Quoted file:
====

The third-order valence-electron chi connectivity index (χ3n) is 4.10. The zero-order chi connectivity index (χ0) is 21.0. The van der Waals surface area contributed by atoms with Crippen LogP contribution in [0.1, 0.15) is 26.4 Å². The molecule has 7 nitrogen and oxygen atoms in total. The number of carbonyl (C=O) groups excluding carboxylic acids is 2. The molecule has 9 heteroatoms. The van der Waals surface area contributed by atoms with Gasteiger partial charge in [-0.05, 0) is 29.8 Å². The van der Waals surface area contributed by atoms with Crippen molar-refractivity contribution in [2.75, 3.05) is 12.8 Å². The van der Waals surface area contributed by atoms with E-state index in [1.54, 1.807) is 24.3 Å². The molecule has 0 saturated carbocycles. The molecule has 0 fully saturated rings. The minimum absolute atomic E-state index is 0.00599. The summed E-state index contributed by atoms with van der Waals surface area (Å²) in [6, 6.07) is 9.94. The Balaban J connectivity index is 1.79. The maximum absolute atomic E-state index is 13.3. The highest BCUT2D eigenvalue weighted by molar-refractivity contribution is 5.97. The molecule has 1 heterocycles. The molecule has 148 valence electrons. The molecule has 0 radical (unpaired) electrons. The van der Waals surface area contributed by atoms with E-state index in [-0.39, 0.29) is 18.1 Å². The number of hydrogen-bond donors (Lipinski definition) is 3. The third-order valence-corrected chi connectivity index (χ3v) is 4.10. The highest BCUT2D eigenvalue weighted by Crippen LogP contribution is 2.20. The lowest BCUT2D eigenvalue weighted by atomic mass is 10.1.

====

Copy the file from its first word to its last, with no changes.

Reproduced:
The third-order valence-electron chi connectivity index (χ3n) is 4.10. The zero-order chi connectivity index (χ0) is 21.0. The van der Waals surface area contributed by atoms with Crippen LogP contribution in [0.1, 0.15) is 26.4 Å². The molecule has 7 nitrogen and oxygen atoms in total. The number of carbonyl (C=O) groups excluding carboxylic acids is 2. The molecule has 9 heteroatoms. The van der Waals surface area contributed by atoms with Gasteiger partial charge in [-0.05, 0) is 29.8 Å². The van der Waals surface area contributed by atoms with Crippen molar-refractivity contribution in [2.75, 3.05) is 12.8 Å². The van der Waals surface area contributed by atoms with E-state index in [1.54, 1.807) is 24.3 Å². The molecule has 0 saturated carbocycles. The molecule has 0 fully saturated rings. The minimum absolute atomic E-state index is 0.00599. The summed E-state index contributed by atoms with van der Waals surface area (Å²) in [6, 6.07) is 9.94. The Balaban J connectivity index is 1.79. The maximum absolute atomic E-state index is 13.3. The highest BCUT2D eigenvalue weighted by molar-refractivity contribution is 5.97. The molecule has 1 heterocycles. The molecule has 148 valence electrons. The molecule has 0 radical (unpaired) electrons. The van der Waals surface area contributed by atoms with E-state index in [-0.39, 0.29) is 18.1 Å². The number of hydrogen-bond donors (Lipinski definition) is 3. The third-order valence-corrected chi connectivity index (χ3v) is 4.10. The highest BCUT2D eigenvalue weighted by Crippen LogP contribution is 2.20. The lowest BCUT2D eigenvalue weighted by atomic mass is 10.1.